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appeared asked beautiful brought called Cecil character child close comes course dark English expression eyes face fact feel felt fire followed force French give given ground hand head heart hold hope interest Italy keep kind knew land Lavendar leave less letters light living looked Lyssie matter means ment mind Miss mother nature never night once passed perhaps Philip Plautus political possible present question reason seemed seen sense side speak stand story strong sure Susan talk tell thing thought tion told took true turned voice volume whole woman writing young
Page 307 - Time hath, my lord, a wallet at his back, Wherein he puts alms for oblivion, A great-sized monster of ingratitudes: Those scraps are good deeds past; which are devour'd As fast as they are made, forgot as soon As done...
Page 197 - Of old hast thou laid the foundation of the earth ; and the heavens are the work of thy hands. They shall perish, but thou shall endure ; yea, all of them shall wax old like a garment ; as a vesture shalt thou change them, and they shall be changed : But thou art the same, and thy years shall have no end.
Page 184 - Who hath sent out the wild ass free ? or who hath loosed the bands of the wild ass ? Whose house I have made the wilderness, and the barren land his dwellings. He scorneth the multitude of the city, neither regardeth he the crying of the driver. The range of the mountains is his pasture, and he searcheth after every green thing.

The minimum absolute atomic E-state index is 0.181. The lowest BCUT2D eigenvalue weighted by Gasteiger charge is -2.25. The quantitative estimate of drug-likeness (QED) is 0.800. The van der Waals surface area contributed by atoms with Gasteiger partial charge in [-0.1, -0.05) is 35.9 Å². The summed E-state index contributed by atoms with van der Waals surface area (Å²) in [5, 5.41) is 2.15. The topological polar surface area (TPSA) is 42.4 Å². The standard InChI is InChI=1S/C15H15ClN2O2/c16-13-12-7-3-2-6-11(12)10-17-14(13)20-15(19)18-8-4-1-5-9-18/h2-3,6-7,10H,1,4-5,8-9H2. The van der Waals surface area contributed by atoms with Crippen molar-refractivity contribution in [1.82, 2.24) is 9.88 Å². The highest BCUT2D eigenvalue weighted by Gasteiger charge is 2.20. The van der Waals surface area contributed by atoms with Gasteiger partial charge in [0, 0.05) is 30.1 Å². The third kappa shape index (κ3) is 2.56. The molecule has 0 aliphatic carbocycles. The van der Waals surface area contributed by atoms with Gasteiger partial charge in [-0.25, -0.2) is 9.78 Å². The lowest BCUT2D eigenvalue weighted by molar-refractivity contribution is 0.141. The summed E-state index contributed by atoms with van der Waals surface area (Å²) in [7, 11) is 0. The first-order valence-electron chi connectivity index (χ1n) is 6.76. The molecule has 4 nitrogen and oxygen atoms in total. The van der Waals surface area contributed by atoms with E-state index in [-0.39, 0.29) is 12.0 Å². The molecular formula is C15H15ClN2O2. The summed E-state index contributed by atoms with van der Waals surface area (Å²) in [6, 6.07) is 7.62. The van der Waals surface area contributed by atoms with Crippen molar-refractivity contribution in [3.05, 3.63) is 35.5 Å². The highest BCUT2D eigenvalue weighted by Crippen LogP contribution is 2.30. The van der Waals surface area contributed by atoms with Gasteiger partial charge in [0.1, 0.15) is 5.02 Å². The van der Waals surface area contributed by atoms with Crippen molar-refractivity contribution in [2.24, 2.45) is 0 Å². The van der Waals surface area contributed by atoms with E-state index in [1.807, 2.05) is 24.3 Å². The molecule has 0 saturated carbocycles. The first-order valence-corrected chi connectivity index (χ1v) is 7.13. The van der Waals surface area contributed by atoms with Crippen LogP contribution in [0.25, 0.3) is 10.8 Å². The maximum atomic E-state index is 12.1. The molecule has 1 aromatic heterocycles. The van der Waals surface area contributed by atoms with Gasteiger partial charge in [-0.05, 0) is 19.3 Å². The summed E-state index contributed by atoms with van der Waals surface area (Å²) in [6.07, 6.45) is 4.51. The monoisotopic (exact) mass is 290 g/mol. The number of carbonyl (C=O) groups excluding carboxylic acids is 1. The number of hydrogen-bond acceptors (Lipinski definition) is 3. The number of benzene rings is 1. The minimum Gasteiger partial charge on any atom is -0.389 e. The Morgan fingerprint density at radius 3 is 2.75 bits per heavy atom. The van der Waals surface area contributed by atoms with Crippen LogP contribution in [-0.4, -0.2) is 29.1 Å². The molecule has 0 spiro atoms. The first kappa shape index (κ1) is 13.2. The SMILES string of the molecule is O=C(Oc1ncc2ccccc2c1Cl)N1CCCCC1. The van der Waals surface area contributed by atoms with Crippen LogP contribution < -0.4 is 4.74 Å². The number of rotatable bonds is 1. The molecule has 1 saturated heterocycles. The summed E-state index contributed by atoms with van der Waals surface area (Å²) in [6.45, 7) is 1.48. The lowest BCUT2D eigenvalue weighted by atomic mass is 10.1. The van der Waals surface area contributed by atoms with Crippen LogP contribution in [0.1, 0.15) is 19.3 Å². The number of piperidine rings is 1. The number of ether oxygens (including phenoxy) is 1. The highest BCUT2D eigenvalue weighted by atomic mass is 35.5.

Page 197 - Of old hast THOU laid the foundation of the earth : And the heavens are the work of thy hands. They shall perish, but THOU shalt endure : Yea, all of them shall wax old like a garment ; As a vesture shalt THOU change them, and they shall be changed : But THOU art the same, And thy years shall have no end. The children of thy servants shall continue, And their seed shall be established before thee.
Page 47 - Herostratus lives that burnt the temple of Diana, he is almost lost that built it. Time hath spared the epitaph of Adrian's horse, confounded that of himself. In vain we compute our felicities by the advantage of our good names, since bad have equal durations, and Thersites is like to live as long as Agamemnon.
Page 315 - I will punish the fruit of the stout heart of the king of Assyria, And the glory of his high looks. For he saith, By the strength of my hand I have done it, And by my wisdom ; for I am prudent...
Page 55 - O could I flow like thee, and make thy stream My great example, as it is my theme! Though deep, yet clear, though gentle, yet not dull, Strong without rage, without o'er-flowing full.
Page 467 - Over the mountains And over the waves, Under the fountains And under the graves ; Under floods that are deepest, Which Neptune obey ; Over rocks that are steepest Love will find out the way.
Page 184 - Nor less I deem that there are Powers Which of themselves our minds impress ; That we can feed this mind of ours In a wise passiveness.
Page 54 - And thou were the kindest man that ever struck with sword. And thou were the goodliest person that ever came among press of knights. And thou was the meekest man and the gentlest that ever ate in hall among ladies. And thou were the sternest knight to thy .mortal foe that ever put spear in the rest.